Scholarships and Contests 2015-2016

2016 High School Contest Essays

New England Institute of Technology (NEIT) is pleased to offer all high school juniors and seniors the opportunity to participate in two essay contests. Essay guidelines and questions can be found on NEIT’s web site,

The top three winning students in each contest will be recognized with NEIT tuition scholarships. First place will be awarded a $2,000.00 scholarship, second place, $1,500.00 scholarship, and third place, $1,000.00 scholarship. Please encourage your students to enter one of the competitions.  If you have any questions or comments please contact Amanda Metzger, Special Assistant to Admissions, at 800-736-7744 ext. 3377 or by e-mail at

Competitions Offered

Technology Essay Contest

Automotive Technology Essay Contest

Requirements for Essay Contests

  • Essay contests are open to juniors and seniors.
  • Essays are to be typed and double-spaced on 8 ½ x 11 paper.
  • The student’s name and high school must appear at the top of each sheet.
  • A cover sheet must accompany the student’s essay.  The cover sheet must have the essay contest, student’s name, home address, phone number, high school name and graduation date.
  • Essays are to be 500-750 words in length.
  • All essays are to be submitted with cover sheet no later than April 11, 2016, to Amanda Metzger, Admissions Office, New England Institute of Technology, One New England Tech Blvd., East Greenwich, RI 02818
  • Students can enter both essay contests
  • Essay deadline is April 11, 2016

Technology Essay Contest


Author Nicholas Carr has expressed a great personal unease that the internet was undermining the capacities of humans for deep reading, thinking, concentration, and contemplation.   He has argued that the emphasize on speed and immediacy of information on the internet causes us to superficially skim multiple sources without reading any of them deeply enough to develop true understanding.  He summarized the essence of his concern in the last sentence of his article “Is Google Making Us Stupid?” that appeared in The Atlantic magazine in July/August 2008: “As we come to rely on computers to mediate our understanding of the world, it is our own intelligence that flattens into artificial intelligence.”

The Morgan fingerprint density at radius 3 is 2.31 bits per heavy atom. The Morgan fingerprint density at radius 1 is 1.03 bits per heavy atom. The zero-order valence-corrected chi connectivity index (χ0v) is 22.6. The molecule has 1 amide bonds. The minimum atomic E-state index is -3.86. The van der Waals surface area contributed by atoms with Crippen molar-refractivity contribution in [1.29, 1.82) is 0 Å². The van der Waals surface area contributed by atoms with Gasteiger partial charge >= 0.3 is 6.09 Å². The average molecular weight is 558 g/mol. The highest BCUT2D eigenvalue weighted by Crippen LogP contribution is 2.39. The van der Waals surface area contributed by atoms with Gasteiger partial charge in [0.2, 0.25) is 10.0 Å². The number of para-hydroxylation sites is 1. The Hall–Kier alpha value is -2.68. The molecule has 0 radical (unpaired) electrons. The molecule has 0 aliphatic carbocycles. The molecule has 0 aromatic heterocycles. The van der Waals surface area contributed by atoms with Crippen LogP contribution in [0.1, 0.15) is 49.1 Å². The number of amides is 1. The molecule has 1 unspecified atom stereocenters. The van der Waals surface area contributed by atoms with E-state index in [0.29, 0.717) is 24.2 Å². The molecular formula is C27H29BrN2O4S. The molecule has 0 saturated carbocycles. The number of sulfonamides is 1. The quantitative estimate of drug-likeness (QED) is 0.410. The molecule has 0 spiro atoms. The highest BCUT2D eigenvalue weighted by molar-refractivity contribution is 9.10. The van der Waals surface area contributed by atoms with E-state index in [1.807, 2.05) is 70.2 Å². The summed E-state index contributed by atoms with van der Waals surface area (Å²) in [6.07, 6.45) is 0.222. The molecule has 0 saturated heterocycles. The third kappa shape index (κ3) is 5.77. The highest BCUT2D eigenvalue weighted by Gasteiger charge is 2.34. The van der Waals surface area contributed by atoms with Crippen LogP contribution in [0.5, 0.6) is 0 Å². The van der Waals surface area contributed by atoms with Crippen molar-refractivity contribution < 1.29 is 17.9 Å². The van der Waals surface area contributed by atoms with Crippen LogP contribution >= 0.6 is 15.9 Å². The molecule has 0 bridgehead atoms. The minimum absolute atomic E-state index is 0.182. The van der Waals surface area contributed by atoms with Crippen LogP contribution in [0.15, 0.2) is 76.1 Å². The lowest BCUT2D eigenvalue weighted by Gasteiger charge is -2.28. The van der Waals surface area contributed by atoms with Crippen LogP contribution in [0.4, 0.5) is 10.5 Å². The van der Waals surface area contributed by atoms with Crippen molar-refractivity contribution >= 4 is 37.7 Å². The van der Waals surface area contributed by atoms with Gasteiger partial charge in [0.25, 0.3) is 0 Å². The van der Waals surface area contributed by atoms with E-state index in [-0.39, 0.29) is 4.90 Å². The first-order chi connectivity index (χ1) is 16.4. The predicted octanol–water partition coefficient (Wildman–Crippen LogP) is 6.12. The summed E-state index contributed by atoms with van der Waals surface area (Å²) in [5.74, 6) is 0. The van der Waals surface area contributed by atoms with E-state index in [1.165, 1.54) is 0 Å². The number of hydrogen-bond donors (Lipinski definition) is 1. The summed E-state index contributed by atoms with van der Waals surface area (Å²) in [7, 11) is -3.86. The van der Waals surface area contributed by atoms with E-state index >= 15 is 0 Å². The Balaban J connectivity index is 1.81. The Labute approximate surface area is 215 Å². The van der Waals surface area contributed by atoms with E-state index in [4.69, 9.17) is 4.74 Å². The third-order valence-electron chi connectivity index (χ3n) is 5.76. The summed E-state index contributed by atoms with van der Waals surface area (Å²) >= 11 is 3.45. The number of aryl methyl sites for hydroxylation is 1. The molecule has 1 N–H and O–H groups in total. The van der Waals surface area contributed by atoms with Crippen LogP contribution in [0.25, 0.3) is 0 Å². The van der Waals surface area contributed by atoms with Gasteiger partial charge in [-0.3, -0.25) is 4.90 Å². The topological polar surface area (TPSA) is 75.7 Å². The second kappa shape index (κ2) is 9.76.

Carr said this deterioration is occurring even among top experts in science and other academic fields.  He also wrote that he has noticed a decline in his own ability to sustain concentration on a long article or book for more than a few minutes and says that many other “literary types” have reported the same experiences.  Carr also cited the research of various scholars, experts, and researchers including Maryanne Wolf and Neil Postmann to support his observations.

Authors such as Steven Johnson and Don Tapscott see the influence of digital media on human intellectual abilities differently.  Johnson argued that digital technologies are actually enhancing human intelligence in his book Everything Bad is Good for You: How Today's Popular Culture is Actually Making Us Smarter.  Likewise, Tapscott argued in his book Grown Up Digital: How the Net Generation is Changing Your World that digital technologies were empowering people to improve society.


Essay Question

What do you think of Nicholas Carr’s arguments? In your opinion, are the internet and other digital technologies eroding our capacities to read, think, and concentrate deeply and why?  Is the manner in which the internet and other digital media present information weakening our reading and thinking skills by channeling us toward superficial skimming of many sources without gaining real understanding of any of them?  Are the internet, digital media, and Google in fact “making us stupid?”  What has been your personal experience with these issues?  And have you observe any of the tendencies Carr bemoans in your friends, family, or other people you know?


Automotive Technology Essay Contest

Due to a variety of transportation options, young people are delaying getting their driver’s license and purchasing cars and the role of vehicles and driving in their lives appears to be changing. At the same time, new vehicles are becoming increasingly complex with new technologies (such as mobile Wi-Fi,  self-driving vehicles, and electric vehicles) which require a different skill set for technicians. Please explain how you think the role of a technician will evolve in the future and whether changing transportation options will change the way cars are repaired?